Passive-Aggressive Personality Disorder and Veteran’s Mental Health Claims

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Imagine you’re in charge of psychiatry for the military. You have the need to discharge large numbers of Military Personnel under the guise of psychiatric illness. You need to figure out an efficient system that will ensure the process is quick and inexpensive. Instead of diagnosing each and every discharge with an existing mental illness, wouldn’t it be much easier to just create a new mental illness, with vague symptoms that could be applied to nearly anyone?

In 1945, psychiatrist and Colonel William Menninger sent out a technical bulletin regarding soldiers who were being willfully incompetent, lazy and/or disobedient. As the saying goes, “when you have a hammer, everything looks like a nail,” and Menninger was a psychiatrist. His “hammer” was psychiatry, and he “diagnosed” these troops with a disorder of his own creation – “passive-aggressive personality disorder.”

The primary symptoms of this new disorder involved “pouting,” stubbornness, procrastination, inefficiency, and an unwillingness to follow orders in an efficient manner. Colonel Menninger theorized that these behaviors were due to “immaturity” and a “reaction to routine military stress.”

Wielding a new psychiatric disorder that was tailor-made for the military was extremely advantageous. This vague diagnosis was an effective way to streamline discharges for troops who were lazy or undisciplined, who were simply unliked, odd, or unwilling to blindly obey every order with enthusiasm. Given that the majority of veterans discharged with a PAPD diagnosis were diagnosed during active drafts is unsurprising. A draftee forced to serve in Vietnam can hardly be labelled as mentally ill because he was less than enthusiastic about his service.

Unfortunately, as I will demonstrate, it is extremely likely that many, many veterans have been denied care for real psychiatric problems due to the ease of this diagnosis. It is extremely likely that this simple bureaucratic trick has cost the lives of many military veterans.

After the war, the psychiatric community embraced this newfound disorder, and it was added to the diagnostic “bible,” the Diagnostic and Statistical Manual of Mental Disorders. Throughout the 60’s and 70’s, it became an extremely common diagnosis, even outside of a military setting, with up to 3% of psychiatric patients bearing the diagnosis. Just as the disorder was originally perfect for a military setting, where subordination and willingness to blindly obey orders were so important, in the psychiatric setting, patients are expected to obey all doctors and treatment staff, and an unwillingness to do so was often taken as a symptom of passive-aggression. Once again, the diagnosis was used to no treat or help patients, but to mark them as troublemakers.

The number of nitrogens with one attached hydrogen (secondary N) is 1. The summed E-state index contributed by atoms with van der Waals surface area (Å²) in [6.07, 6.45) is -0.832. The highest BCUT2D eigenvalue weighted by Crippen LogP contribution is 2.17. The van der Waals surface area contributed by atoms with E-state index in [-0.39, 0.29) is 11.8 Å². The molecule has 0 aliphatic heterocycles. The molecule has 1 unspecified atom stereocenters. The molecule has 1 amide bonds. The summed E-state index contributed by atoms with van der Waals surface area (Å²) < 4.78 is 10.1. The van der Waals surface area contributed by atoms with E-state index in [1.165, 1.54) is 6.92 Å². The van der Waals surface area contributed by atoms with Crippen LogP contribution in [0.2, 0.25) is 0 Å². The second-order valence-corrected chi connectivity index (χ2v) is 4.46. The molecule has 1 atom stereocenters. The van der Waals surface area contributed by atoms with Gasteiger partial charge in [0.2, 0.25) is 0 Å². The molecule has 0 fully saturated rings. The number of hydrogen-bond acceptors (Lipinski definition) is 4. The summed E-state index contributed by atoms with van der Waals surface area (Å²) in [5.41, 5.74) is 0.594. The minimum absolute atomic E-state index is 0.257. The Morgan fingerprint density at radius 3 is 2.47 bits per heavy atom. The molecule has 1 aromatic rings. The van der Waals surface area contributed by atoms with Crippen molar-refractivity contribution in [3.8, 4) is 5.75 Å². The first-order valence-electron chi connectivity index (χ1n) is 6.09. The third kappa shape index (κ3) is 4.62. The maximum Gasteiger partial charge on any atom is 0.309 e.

Over the years, little research was really performed on passive-aggressive personality disorder. In later editions of the DSM, its entry listed symptoms such as “failing to do the laundry or to stock the kitchen with food because of procrastination and dawdling. It is interesting to note that one of the few inpatient PAPD studies, performed from 1960- 1970, had twice the number of female subjects than male, despite the fact that their study found no symptomatic differences between males and females. Again, it seems PAPD was being used as an instrument of control, this time in the civilian sector.

PAPD was relegated to the appendix in later editions of the DSM, and no longer even HAS a diagnostic code. PAPD is not a diagnosis that is made in order to help or treat mental illness. It is an easy way to give a veteran a mental health discharge without needing to spend more than 10 minutes with the veteran.

Almost every symptom of PAPD can be attributed to PTSD or depression (symptoms taken from the 1970 study, and DSM IV: )

Many of the symptoms mirror those in depression: “Passively resisting work,”  “Sullen,” “complains of personal misfortune,” social isolation, gloomy, blunted affect, alcohol abuse, and suicidal ideation. Others are hallmarks of PTSD: argumentative, problems with authority, hostility, guarded, anxious, sleep disturbances.

In fact, the DSM IV explicitly states that doctors should ensure the symptoms are not the result of a depressive disorder, MANY veterans with depression have diagnoses of PAPD in their military past. Depression is a serious and deadly disease, and it is likely MANY veterans who were discharged with a PAPD diagnosis and denied healthcare and benefits have died from alcohol, drug abuse or suicide. Most of these veterans do not have personality tests in their medical records, and there is often no justification for their diagnosis besides a gut feeling by the military psychiatrist.

How many veterans have been “efficiently” discharged with a PAPD diagnosis that was actually severe depression, PTSD or another treatable mental illness? How many have died homeless, or become addicts or succumbed to suicide? I’ve discussed what the VA still gets wrong about personality disorders in the past, how veterans are denied benefits they need to survive, and healthcare they badly need.

Hopefully, the VA will eventually stop even acknowledging passive-aggressive personality disorder as a legitimate diagnosis. Perhaps they will finally accept that this diagnosis was a product of its time, and should be relegated to the history books.

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